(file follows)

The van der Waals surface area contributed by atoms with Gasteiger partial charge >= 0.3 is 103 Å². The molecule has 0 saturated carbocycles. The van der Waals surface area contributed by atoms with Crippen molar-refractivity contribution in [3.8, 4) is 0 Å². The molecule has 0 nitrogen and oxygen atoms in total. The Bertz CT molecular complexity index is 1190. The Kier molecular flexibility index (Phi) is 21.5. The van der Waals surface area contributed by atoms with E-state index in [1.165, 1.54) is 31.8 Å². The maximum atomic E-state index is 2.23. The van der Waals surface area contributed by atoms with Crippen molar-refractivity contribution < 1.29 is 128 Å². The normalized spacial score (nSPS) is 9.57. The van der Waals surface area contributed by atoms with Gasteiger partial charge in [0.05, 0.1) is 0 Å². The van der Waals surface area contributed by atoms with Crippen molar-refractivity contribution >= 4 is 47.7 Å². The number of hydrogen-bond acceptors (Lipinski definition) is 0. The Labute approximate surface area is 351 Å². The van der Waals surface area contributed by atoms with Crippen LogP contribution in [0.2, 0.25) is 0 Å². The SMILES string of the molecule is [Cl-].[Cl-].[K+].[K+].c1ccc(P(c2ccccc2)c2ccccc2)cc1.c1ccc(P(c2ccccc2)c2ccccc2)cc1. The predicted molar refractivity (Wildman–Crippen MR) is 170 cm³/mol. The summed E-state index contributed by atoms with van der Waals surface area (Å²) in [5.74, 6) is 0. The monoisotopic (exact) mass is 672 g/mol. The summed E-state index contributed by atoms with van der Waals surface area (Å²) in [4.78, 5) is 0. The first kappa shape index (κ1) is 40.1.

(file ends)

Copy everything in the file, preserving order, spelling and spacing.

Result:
The van der Waals surface area contributed by atoms with Gasteiger partial charge >= 0.3 is 103 Å². The molecule has 0 saturated carbocycles. The van der Waals surface area contributed by atoms with Crippen molar-refractivity contribution in [3.8, 4) is 0 Å². The molecule has 0 nitrogen and oxygen atoms in total. The Bertz CT molecular complexity index is 1190. The Kier molecular flexibility index (Phi) is 21.5. The van der Waals surface area contributed by atoms with E-state index in [1.165, 1.54) is 31.8 Å². The maximum atomic E-state index is 2.23. The van der Waals surface area contributed by atoms with Crippen molar-refractivity contribution < 1.29 is 128 Å². The normalized spacial score (nSPS) is 9.57. The van der Waals surface area contributed by atoms with Gasteiger partial charge in [0.05, 0.1) is 0 Å². The van der Waals surface area contributed by atoms with Crippen molar-refractivity contribution >= 4 is 47.7 Å². The number of hydrogen-bond acceptors (Lipinski definition) is 0. The Labute approximate surface area is 351 Å². The van der Waals surface area contributed by atoms with Crippen LogP contribution in [0.2, 0.25) is 0 Å². The SMILES string of the molecule is [Cl-].[Cl-].[K+].[K+].c1ccc(P(c2ccccc2)c2ccccc2)cc1.c1ccc(P(c2ccccc2)c2ccccc2)cc1. The predicted molar refractivity (Wildman–Crippen MR) is 170 cm³/mol. The summed E-state index contributed by atoms with van der Waals surface area (Å²) in [5.74, 6) is 0. The monoisotopic (exact) mass is 672 g/mol. The summed E-state index contributed by atoms with van der Waals surface area (Å²) in [4.78, 5) is 0. The first kappa shape index (κ1) is 40.1.